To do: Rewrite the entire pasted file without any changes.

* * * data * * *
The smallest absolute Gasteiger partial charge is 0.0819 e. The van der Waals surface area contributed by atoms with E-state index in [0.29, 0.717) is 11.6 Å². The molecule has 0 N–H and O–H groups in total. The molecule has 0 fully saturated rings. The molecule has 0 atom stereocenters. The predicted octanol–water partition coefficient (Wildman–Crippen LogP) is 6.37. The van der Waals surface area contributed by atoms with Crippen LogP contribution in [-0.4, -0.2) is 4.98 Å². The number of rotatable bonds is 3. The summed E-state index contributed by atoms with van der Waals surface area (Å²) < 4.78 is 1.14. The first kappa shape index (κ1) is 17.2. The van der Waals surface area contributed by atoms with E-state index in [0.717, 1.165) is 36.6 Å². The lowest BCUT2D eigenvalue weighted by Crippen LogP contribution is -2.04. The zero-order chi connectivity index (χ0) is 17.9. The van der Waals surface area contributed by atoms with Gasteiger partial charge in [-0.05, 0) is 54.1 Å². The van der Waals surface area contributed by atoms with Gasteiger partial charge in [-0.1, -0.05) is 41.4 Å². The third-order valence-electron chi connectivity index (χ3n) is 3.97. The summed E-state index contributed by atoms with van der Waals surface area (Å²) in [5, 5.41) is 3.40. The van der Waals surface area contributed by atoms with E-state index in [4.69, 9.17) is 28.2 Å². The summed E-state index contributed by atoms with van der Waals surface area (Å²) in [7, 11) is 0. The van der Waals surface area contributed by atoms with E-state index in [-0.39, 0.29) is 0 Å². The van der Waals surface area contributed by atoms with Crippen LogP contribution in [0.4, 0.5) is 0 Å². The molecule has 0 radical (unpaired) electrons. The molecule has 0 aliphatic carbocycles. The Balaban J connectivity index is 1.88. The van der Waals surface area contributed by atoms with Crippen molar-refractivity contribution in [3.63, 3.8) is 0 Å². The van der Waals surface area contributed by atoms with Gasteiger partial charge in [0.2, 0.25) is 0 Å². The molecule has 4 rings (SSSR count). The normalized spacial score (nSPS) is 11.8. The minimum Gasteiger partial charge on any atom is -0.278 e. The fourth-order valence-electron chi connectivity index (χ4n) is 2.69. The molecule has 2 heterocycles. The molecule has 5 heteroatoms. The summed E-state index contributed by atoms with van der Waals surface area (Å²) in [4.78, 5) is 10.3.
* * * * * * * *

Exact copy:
The smallest absolute Gasteiger partial charge is 0.0819 e. The van der Waals surface area contributed by atoms with E-state index in [0.29, 0.717) is 11.6 Å². The molecule has 0 N–H and O–H groups in total. The molecule has 0 fully saturated rings. The molecule has 0 atom stereocenters. The predicted octanol–water partition coefficient (Wildman–Crippen LogP) is 6.37. The van der Waals surface area contributed by atoms with Crippen LogP contribution in [-0.4, -0.2) is 4.98 Å². The number of rotatable bonds is 3. The summed E-state index contributed by atoms with van der Waals surface area (Å²) < 4.78 is 1.14. The first kappa shape index (κ1) is 17.2. The van der Waals surface area contributed by atoms with E-state index in [0.717, 1.165) is 36.6 Å². The lowest BCUT2D eigenvalue weighted by Crippen LogP contribution is -2.04. The zero-order chi connectivity index (χ0) is 17.9. The van der Waals surface area contributed by atoms with Gasteiger partial charge in [-0.05, 0) is 54.1 Å². The van der Waals surface area contributed by atoms with Gasteiger partial charge in [-0.1, -0.05) is 41.4 Å². The third-order valence-electron chi connectivity index (χ3n) is 3.97. The summed E-state index contributed by atoms with van der Waals surface area (Å²) in [5, 5.41) is 3.40. The van der Waals surface area contributed by atoms with E-state index in [4.69, 9.17) is 28.2 Å². The summed E-state index contributed by atoms with van der Waals surface area (Å²) in [7, 11) is 0. The van der Waals surface area contributed by atoms with E-state index in [-0.39, 0.29) is 0 Å². The van der Waals surface area contributed by atoms with Crippen LogP contribution in [0.4, 0.5) is 0 Å². The molecule has 0 radical (unpaired) electrons. The molecule has 0 aliphatic carbocycles. The Balaban J connectivity index is 1.88. The van der Waals surface area contributed by atoms with Crippen molar-refractivity contribution in [3.63, 3.8) is 0 Å². The van der Waals surface area contributed by atoms with Gasteiger partial charge in [0.2, 0.25) is 0 Å². The molecule has 4 rings (SSSR count). The normalized spacial score (nSPS) is 11.8. The minimum Gasteiger partial charge on any atom is -0.278 e. The fourth-order valence-electron chi connectivity index (χ4n) is 2.69. The molecule has 2 heterocycles. The molecule has 5 heteroatoms. The summed E-state index contributed by atoms with van der Waals surface area (Å²) in [4.78, 5) is 10.3.